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Apple has urged iPhone and iPad customers to download the latest system update now.
The tech giant revealed that its security systems 'may have been actively exploited' and that the new iOS 14.4 software will help protect users from attack.
In a post to its support page, Apple said the company had identified three security flaws, but that it could 'not disclose, discuss, or confirm security issues until an investigation has occurred and patches or releases are available'.
According to the company, two of the three flaws identified were found in WebKit, an open-source browser engine that is used by Safari. It's understood the bugs found allow hackers to 'cause arbitrary code execution'.
A third was found in Kernel, which is part of Apple's operating software framework.
All three were reported to Apple by an 'anonymous researcher', and affect customers using iPhone 6s models and later, as well as iPad Air 2 or later.
Wired reports that it's unlikely iPhone users have been hacked, but recommended installing the security update as soon as possible.
This comes after Apple issued a warning that its iPhones could interfere with medical devices such as pacemakers and should be kept at least six-inches away from such devices.
The tech-giant explained in a new post that all its phones contain magnets as well as other components that emit electromagnetic fields.
And its these magnets and electromagnetic fields that Apple say 'might interfere' with medical devices such as implanted defibrillators and pacemakers.
All four models of the iPhone 12 contain more magnets than other handsets, because they are compatible with MagSafe accessories, but Apple says there is no reason to suggest these models 'pose a greater risk' to interfere with medical devices.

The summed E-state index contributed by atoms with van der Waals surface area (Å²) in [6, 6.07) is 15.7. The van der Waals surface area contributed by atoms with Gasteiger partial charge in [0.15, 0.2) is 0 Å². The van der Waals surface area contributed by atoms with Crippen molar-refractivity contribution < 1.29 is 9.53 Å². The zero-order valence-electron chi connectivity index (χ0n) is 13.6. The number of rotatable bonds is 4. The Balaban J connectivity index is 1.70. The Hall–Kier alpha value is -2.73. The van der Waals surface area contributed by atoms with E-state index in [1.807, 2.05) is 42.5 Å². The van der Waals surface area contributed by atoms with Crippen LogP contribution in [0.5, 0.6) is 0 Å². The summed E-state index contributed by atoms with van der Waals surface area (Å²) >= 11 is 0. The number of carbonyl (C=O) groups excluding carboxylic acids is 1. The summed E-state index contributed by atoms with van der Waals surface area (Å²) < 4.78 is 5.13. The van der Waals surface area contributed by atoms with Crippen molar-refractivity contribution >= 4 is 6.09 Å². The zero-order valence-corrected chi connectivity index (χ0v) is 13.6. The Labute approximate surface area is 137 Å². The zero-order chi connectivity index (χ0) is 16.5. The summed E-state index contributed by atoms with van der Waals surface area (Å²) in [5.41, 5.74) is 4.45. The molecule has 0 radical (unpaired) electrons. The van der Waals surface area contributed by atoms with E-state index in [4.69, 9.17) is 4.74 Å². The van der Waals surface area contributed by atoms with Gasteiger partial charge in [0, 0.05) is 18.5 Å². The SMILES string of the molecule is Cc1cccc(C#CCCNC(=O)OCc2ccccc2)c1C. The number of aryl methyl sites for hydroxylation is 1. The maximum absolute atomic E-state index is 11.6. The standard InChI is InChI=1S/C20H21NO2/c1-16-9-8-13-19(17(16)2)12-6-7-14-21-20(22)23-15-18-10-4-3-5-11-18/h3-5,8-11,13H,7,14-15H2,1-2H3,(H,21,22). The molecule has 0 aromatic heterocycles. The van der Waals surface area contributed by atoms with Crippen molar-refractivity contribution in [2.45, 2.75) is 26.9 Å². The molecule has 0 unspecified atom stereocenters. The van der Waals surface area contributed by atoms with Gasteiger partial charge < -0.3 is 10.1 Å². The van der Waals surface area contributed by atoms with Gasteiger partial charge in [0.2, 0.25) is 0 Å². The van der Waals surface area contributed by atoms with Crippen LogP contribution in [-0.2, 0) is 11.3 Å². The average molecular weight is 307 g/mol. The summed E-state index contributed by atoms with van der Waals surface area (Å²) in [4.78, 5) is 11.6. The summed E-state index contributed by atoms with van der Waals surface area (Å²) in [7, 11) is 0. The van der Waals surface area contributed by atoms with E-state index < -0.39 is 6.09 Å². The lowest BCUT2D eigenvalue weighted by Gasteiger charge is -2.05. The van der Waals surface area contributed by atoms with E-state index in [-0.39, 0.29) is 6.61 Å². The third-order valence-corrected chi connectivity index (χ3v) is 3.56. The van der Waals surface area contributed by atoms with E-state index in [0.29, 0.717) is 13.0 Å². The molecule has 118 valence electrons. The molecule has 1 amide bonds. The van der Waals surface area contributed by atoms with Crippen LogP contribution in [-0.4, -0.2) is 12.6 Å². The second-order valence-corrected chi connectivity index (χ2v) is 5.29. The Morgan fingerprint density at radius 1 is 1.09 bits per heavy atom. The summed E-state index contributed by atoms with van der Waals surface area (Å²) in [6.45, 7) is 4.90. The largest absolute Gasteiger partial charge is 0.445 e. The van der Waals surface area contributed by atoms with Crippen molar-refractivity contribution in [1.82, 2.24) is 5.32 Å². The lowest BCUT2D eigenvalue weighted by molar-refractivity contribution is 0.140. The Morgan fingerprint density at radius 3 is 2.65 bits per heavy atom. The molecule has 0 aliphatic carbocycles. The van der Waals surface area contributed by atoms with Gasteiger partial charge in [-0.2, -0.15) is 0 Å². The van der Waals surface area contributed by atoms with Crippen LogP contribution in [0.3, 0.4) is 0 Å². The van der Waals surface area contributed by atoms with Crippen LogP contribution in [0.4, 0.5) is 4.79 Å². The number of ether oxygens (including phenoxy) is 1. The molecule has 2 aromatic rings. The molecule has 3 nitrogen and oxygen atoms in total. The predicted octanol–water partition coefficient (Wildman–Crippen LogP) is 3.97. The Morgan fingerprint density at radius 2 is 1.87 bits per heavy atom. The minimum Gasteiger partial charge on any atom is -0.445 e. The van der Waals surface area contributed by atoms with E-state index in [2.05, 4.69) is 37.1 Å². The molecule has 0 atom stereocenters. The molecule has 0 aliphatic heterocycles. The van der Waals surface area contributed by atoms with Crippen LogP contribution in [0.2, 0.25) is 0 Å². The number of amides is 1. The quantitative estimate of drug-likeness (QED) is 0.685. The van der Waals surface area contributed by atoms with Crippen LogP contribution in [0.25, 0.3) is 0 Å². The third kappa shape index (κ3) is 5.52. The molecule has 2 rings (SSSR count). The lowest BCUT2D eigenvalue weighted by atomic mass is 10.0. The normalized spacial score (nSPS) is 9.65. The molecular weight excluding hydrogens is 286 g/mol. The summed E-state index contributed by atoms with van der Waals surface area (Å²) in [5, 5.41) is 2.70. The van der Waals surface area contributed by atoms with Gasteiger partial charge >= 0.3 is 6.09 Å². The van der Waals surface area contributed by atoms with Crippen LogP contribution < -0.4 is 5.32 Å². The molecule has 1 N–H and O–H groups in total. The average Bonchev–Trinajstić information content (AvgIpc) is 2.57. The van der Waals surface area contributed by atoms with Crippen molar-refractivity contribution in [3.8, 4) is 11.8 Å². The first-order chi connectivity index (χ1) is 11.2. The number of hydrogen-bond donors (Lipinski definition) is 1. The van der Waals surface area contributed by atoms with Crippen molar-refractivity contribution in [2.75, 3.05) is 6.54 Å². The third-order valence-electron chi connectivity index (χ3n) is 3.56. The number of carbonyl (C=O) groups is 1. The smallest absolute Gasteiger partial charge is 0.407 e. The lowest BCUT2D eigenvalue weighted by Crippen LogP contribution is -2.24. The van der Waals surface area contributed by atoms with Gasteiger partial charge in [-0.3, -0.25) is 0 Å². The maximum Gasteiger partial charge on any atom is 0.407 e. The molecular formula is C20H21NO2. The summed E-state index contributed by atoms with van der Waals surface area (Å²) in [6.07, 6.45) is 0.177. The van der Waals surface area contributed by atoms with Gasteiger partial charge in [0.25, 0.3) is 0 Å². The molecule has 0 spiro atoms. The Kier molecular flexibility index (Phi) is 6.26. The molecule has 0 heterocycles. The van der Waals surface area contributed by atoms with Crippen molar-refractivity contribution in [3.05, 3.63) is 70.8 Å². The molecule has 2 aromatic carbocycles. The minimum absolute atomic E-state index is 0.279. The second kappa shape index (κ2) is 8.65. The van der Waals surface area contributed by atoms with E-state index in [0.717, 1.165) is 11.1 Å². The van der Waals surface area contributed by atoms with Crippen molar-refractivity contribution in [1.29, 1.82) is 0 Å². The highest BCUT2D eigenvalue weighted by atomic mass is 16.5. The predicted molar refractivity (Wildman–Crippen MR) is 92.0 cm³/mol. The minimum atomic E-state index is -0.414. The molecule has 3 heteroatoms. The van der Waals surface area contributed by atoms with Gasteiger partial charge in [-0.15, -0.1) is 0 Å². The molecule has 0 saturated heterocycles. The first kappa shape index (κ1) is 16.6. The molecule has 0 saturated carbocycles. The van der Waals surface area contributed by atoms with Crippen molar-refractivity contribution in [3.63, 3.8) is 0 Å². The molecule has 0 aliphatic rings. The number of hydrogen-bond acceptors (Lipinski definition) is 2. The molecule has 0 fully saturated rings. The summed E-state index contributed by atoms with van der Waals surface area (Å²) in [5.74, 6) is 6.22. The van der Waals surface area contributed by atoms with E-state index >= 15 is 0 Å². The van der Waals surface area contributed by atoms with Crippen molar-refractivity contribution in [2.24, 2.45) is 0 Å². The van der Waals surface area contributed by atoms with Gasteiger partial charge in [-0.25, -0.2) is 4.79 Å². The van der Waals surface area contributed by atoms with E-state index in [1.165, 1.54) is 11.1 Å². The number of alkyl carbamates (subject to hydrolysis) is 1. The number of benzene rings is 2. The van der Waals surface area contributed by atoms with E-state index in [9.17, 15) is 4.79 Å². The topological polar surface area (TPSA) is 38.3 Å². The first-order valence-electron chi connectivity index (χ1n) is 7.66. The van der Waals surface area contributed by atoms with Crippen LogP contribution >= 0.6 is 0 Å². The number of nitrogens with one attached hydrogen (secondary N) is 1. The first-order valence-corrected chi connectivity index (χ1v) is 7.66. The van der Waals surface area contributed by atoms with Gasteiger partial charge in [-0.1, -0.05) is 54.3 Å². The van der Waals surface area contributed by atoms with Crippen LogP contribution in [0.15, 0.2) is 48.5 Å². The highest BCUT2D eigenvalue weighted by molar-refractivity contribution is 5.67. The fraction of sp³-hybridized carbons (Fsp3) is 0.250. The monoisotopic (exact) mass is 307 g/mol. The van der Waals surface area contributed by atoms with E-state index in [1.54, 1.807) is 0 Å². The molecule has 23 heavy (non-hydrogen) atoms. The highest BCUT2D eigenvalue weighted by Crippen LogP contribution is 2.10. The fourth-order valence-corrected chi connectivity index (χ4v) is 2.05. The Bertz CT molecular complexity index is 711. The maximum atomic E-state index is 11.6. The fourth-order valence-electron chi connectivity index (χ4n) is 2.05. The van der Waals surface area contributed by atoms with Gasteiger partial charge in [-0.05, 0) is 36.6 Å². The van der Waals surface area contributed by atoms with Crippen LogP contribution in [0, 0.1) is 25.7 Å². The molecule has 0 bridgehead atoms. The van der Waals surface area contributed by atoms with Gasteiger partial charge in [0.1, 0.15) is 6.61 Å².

On the subject of MagSafe accessories, such as wireless charging docks, Apple also recommends that users with medical devices keep a similar 'safe distance'.
Apple wrote: "Medical devices such as implanted pacemakers and defibrillators might contain sensors that respond to magnets and radios when in close contact.
"To avoid any potential interactions with these devices, keep your iPhone and MagSafe accessories a safe distance away from your device (more than 6 inches / 15 cm apart or more than 12 inches / 30 cm apart if wirelessly charging).
"But consult with your physician and your device manufacturer for specific guidelines."
The company also recommends speaking to your doctor and the manufacturer of the medical device to get information on what is and isn't safe.
The statement adds: "Manufacturers often provide recommendations on the safe use of their devices around wireless or magnetic products to prevent possible interference.
"If you suspect iPhone or any MagSafe accessories are interfering with your medical device, stop using your iPhone or MagSafe accessories."
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